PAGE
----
Tormund Giantsbane (center, played by Kristofer Hivju), leader of a large warband of wildlings, hustles across the vast plains of Westeros. A public transit system could cut travel times in half for warbands. Helen Sloan/courtesy of HBO

This rail proposal isn't perfect, but it sure beats taking the Eastern Road and getting sacked by a hedge knight.

Winter is coming. And, hey, look—so's the next train!

Thanks to Brooklyn printers Fencing & Archery, there's now a transit system for Westeros, one of four continents of the known world in Game of Thrones. And this comprehensive rail plan is as sprawling as A Song of Ice and Fire (that's, of course,George R. R. Martin's magnum GOT opus)

Scroll down for a look at the entire system (and pick up the poster here), but first, read about how public transit might serve—and could even save—each of the Seven Kingdoms:

Now I know what you're going to say: One does not simply launch a rail system across so many kingdoms. Not with all the money in the Iron Bank of Braavos could you build this.

Sometimes, friends, we must suspend our disbelief about the finer points within a legendarium that pits fire-breathing dragons against ice-blooded frost zombies. But if it helps: Imagine a number of smaller regional lines built over time across the Seven Kingdoms, rail lines that came together, through reciprocity and interoperability, as one continental system under Aegon the Conqueror.

For his part, the print's designer, Eric Swanson, says his inspiration was less Targaryen and more Vignelli.

"I thought it would be fun to try to distill an entire fictional continent down into a city-style subway map, to try to apply a rigid system to an organic subject," Swanson writes in an email. "Visually, the piece was initially inspired by Massimo Vignelli's New York City subway map from 1972. I tried to do what Vignelli did, which was to eschew geographical accuracy in favor of the data."

Now, a transit system that also served the Free Cities of Essos would certainly make it easier to transport a mighty army of Unsullied warrior eunuchs from Astapor across the Narrow Sea. But we'll let the Westros-centrism slide. Same with the small discrepancies between the geographical map of Westeros and the corresponding transit map. "I set some rules in place and as I worked through it, those rules gradually bended to allow the piece to take on its own style," Swanson explains. "It was a fun exercise to be in the battle between making it make sense and making it look cool."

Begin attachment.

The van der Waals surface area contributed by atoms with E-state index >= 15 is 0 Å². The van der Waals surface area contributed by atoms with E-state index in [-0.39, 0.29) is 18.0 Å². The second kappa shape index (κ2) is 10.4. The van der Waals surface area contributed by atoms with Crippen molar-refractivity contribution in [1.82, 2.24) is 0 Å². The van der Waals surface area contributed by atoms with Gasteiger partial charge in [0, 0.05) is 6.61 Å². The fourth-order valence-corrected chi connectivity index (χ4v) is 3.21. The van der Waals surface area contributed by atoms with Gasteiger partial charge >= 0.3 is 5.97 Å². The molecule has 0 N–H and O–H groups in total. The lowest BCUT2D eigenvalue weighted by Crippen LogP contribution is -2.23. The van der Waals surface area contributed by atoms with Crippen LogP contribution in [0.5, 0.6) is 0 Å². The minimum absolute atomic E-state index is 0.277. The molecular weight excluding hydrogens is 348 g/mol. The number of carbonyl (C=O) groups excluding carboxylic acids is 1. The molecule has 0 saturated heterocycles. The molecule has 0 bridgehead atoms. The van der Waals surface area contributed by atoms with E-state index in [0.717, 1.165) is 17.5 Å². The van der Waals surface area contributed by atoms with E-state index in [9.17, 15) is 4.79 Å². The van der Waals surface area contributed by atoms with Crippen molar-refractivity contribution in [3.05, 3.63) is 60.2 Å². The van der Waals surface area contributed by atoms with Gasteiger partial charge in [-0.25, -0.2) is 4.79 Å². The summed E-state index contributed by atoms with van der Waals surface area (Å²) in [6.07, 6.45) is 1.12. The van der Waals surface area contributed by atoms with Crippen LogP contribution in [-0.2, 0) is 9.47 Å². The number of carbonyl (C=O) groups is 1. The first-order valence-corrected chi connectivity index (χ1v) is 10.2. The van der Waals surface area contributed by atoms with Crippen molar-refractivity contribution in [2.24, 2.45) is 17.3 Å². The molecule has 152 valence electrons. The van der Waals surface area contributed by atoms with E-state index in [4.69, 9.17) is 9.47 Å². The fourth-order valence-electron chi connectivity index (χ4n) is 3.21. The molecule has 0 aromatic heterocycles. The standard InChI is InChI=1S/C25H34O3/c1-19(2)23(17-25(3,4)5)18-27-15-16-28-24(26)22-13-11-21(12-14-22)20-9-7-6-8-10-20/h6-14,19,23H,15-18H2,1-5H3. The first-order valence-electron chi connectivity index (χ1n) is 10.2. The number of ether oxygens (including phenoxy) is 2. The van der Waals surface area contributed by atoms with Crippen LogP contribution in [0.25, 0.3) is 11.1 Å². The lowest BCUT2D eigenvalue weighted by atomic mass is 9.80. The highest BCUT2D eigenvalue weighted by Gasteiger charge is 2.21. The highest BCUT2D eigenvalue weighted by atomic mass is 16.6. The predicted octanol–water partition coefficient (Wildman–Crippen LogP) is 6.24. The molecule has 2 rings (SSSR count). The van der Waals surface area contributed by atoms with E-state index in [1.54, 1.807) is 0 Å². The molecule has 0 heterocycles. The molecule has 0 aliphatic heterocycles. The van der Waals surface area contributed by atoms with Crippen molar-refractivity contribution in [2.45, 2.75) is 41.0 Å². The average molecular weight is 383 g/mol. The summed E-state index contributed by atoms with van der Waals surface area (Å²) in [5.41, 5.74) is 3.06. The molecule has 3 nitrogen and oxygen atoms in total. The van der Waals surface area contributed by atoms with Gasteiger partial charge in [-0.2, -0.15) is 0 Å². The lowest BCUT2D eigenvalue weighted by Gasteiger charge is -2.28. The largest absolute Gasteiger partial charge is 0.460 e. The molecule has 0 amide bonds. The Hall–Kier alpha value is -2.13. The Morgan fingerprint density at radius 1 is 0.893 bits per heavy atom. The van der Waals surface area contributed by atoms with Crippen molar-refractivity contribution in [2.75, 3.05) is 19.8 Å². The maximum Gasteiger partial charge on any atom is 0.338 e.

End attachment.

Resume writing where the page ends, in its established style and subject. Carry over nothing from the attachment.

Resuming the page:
The only real questions worth asking: Would this plan work, and how would it affect Game of Thrones?

The North

(Fencing & Archery)

The many stops along the Wall reflect the dedication that Bran the Builder, founder of House Stark, brought to this enormous early spending project. So long as you're authorizing massive defense infrastructure construction, you might as well build in a rail line. (Finally, a streetcar project that makes sense.) Of course, ridership along this Silver Line would be next to nothing by the events of A Song of Ice and Fire. That only goes to show how badly the Seven Kingdoms have neglected the region Beyond the Wall since the War of the Dawn.

To the south: No connector between Moat Cailin and White Harbor? Smh. And who is ever going to willingly stop at the Dreadfort? Also, the Twins really belongs on the Red Line. You know why.

The Vale

(Fencing and Archery)

Building a subway line through the Bloody Gate into the Eyrie? Who came up with that idea, Hot Pie? The inaccessibility of the Eyrie in the Mountains of the Moon is the whole reason for putting a fort in the Vale of Arryn in the first place. The High Hall is not gonna last if anyone with a MetroCard can reach it.

In the east: The Burnt Orange Line appears to be a massive boondoggle. The ridership just wouldn't justify building rail to Longbow Hall, much less two transfer stations on either side of that stop. The whole line just goes to show how much pork-barrel spending Lord Arryn could pull down as the Hand of the King.

The Iron Islands and the Westerlands

(Fencing and Archery)

A difficult system to maintain due to high maintenance costs, salt-water erosion, and the constant interference of the Drowned God, the Iron Line suffers from a lack of east–west connectivity. It's a bitch to ride all the way down to Casterly Rock, then make two transfers to get to the major north–south artery, the Orange Line. "What is dead may never die"—including me, if I don't get off this god-drowned train.